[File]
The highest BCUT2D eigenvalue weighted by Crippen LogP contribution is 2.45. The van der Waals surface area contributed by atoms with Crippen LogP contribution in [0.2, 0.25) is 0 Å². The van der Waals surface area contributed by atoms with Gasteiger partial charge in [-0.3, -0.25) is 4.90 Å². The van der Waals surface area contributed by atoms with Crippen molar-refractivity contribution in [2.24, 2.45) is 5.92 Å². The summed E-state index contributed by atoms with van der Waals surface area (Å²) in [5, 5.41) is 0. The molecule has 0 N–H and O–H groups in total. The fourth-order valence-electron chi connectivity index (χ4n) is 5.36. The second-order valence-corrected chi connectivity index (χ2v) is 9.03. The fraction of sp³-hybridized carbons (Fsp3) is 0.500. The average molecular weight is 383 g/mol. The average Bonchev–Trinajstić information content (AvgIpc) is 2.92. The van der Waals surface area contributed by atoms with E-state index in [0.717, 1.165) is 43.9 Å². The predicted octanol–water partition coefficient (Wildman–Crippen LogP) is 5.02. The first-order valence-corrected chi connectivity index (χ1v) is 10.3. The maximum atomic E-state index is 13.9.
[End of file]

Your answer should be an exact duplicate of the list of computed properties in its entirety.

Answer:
The highest BCUT2D eigenvalue weighted by Crippen LogP contribution is 2.45. The van der Waals surface area contributed by atoms with Crippen LogP contribution in [0.2, 0.25) is 0 Å². The van der Waals surface area contributed by atoms with Gasteiger partial charge in [-0.3, -0.25) is 4.90 Å². The van der Waals surface area contributed by atoms with Crippen molar-refractivity contribution in [2.24, 2.45) is 5.92 Å². The summed E-state index contributed by atoms with van der Waals surface area (Å²) in [5, 5.41) is 0. The molecule has 0 N–H and O–H groups in total. The fourth-order valence-electron chi connectivity index (χ4n) is 5.36. The second-order valence-corrected chi connectivity index (χ2v) is 9.03. The fraction of sp³-hybridized carbons (Fsp3) is 0.500. The average molecular weight is 383 g/mol. The average Bonchev–Trinajstić information content (AvgIpc) is 2.92. The van der Waals surface area contributed by atoms with E-state index in [0.717, 1.165) is 43.9 Å². The predicted octanol–water partition coefficient (Wildman–Crippen LogP) is 5.02. The first-order valence-corrected chi connectivity index (χ1v) is 10.3. The maximum atomic E-state index is 13.9.